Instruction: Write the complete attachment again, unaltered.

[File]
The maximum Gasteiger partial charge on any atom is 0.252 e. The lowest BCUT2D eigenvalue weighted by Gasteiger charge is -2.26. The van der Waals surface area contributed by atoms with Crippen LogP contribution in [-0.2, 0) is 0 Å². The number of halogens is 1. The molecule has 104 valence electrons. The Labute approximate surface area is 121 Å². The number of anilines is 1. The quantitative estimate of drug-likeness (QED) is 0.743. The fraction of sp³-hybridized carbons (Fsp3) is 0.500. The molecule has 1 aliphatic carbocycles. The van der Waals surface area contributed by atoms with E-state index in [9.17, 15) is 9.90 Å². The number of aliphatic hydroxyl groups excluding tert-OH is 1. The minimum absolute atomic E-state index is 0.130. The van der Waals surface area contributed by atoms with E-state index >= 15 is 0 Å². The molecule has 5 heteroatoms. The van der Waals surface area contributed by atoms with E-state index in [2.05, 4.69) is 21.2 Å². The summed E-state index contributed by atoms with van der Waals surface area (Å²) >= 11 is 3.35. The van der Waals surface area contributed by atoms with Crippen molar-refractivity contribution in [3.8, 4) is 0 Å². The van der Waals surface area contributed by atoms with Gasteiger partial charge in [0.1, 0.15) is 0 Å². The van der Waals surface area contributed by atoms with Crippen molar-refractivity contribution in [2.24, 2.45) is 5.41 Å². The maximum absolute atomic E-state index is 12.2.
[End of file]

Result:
The maximum Gasteiger partial charge on any atom is 0.252 e. The lowest BCUT2D eigenvalue weighted by Gasteiger charge is -2.26. The van der Waals surface area contributed by atoms with Crippen LogP contribution in [-0.2, 0) is 0 Å². The number of halogens is 1. The molecule has 104 valence electrons. The Labute approximate surface area is 121 Å². The number of anilines is 1. The quantitative estimate of drug-likeness (QED) is 0.743. The fraction of sp³-hybridized carbons (Fsp3) is 0.500. The molecule has 1 aliphatic carbocycles. The van der Waals surface area contributed by atoms with E-state index in [9.17, 15) is 9.90 Å². The number of aliphatic hydroxyl groups excluding tert-OH is 1. The minimum absolute atomic E-state index is 0.130. The van der Waals surface area contributed by atoms with E-state index >= 15 is 0 Å². The molecule has 5 heteroatoms. The van der Waals surface area contributed by atoms with E-state index in [2.05, 4.69) is 21.2 Å². The summed E-state index contributed by atoms with van der Waals surface area (Å²) >= 11 is 3.35. The van der Waals surface area contributed by atoms with Crippen molar-refractivity contribution in [3.8, 4) is 0 Å². The van der Waals surface area contributed by atoms with Gasteiger partial charge in [0.1, 0.15) is 0 Å². The van der Waals surface area contributed by atoms with Crippen molar-refractivity contribution in [2.24, 2.45) is 5.41 Å². The maximum absolute atomic E-state index is 12.2.